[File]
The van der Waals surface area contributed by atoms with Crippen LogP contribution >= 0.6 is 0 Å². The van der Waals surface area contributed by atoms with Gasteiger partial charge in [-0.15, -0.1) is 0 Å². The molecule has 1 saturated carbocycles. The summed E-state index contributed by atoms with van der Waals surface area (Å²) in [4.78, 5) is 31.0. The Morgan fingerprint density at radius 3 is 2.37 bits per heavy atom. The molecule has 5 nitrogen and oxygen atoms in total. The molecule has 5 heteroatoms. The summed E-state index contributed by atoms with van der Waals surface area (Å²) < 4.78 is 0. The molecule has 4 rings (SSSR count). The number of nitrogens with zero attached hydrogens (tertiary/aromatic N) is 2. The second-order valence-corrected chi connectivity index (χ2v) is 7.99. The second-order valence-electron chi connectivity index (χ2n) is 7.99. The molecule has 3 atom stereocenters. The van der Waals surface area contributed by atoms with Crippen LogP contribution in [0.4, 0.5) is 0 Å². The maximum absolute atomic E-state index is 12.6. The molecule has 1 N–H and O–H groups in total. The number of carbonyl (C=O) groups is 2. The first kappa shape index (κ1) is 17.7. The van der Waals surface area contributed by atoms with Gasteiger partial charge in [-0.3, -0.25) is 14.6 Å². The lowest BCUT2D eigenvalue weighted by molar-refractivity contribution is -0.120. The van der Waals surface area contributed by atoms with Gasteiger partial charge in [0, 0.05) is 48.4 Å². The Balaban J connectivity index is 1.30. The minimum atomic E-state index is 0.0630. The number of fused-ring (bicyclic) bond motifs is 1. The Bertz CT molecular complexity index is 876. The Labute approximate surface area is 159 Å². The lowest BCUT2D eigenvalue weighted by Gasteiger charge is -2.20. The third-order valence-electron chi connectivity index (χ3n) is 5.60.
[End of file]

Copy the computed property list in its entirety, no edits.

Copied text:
The van der Waals surface area contributed by atoms with Crippen LogP contribution >= 0.6 is 0 Å². The van der Waals surface area contributed by atoms with Gasteiger partial charge in [-0.15, -0.1) is 0 Å². The molecule has 1 saturated carbocycles. The summed E-state index contributed by atoms with van der Waals surface area (Å²) in [4.78, 5) is 31.0. The Morgan fingerprint density at radius 3 is 2.37 bits per heavy atom. The molecule has 5 nitrogen and oxygen atoms in total. The molecule has 5 heteroatoms. The summed E-state index contributed by atoms with van der Waals surface area (Å²) < 4.78 is 0. The molecule has 4 rings (SSSR count). The number of nitrogens with zero attached hydrogens (tertiary/aromatic N) is 2. The second-order valence-corrected chi connectivity index (χ2v) is 7.99. The second-order valence-electron chi connectivity index (χ2n) is 7.99. The molecule has 3 atom stereocenters. The van der Waals surface area contributed by atoms with Crippen LogP contribution in [0.4, 0.5) is 0 Å². The maximum absolute atomic E-state index is 12.6. The molecule has 1 N–H and O–H groups in total. The number of carbonyl (C=O) groups is 2. The first kappa shape index (κ1) is 17.7. The van der Waals surface area contributed by atoms with Gasteiger partial charge in [-0.3, -0.25) is 14.6 Å². The lowest BCUT2D eigenvalue weighted by molar-refractivity contribution is -0.120. The van der Waals surface area contributed by atoms with Gasteiger partial charge in [0, 0.05) is 48.4 Å². The Balaban J connectivity index is 1.30. The minimum atomic E-state index is 0.0630. The number of fused-ring (bicyclic) bond motifs is 1. The Bertz CT molecular complexity index is 876. The Labute approximate surface area is 159 Å². The lowest BCUT2D eigenvalue weighted by Gasteiger charge is -2.20. The third-order valence-electron chi connectivity index (χ3n) is 5.60.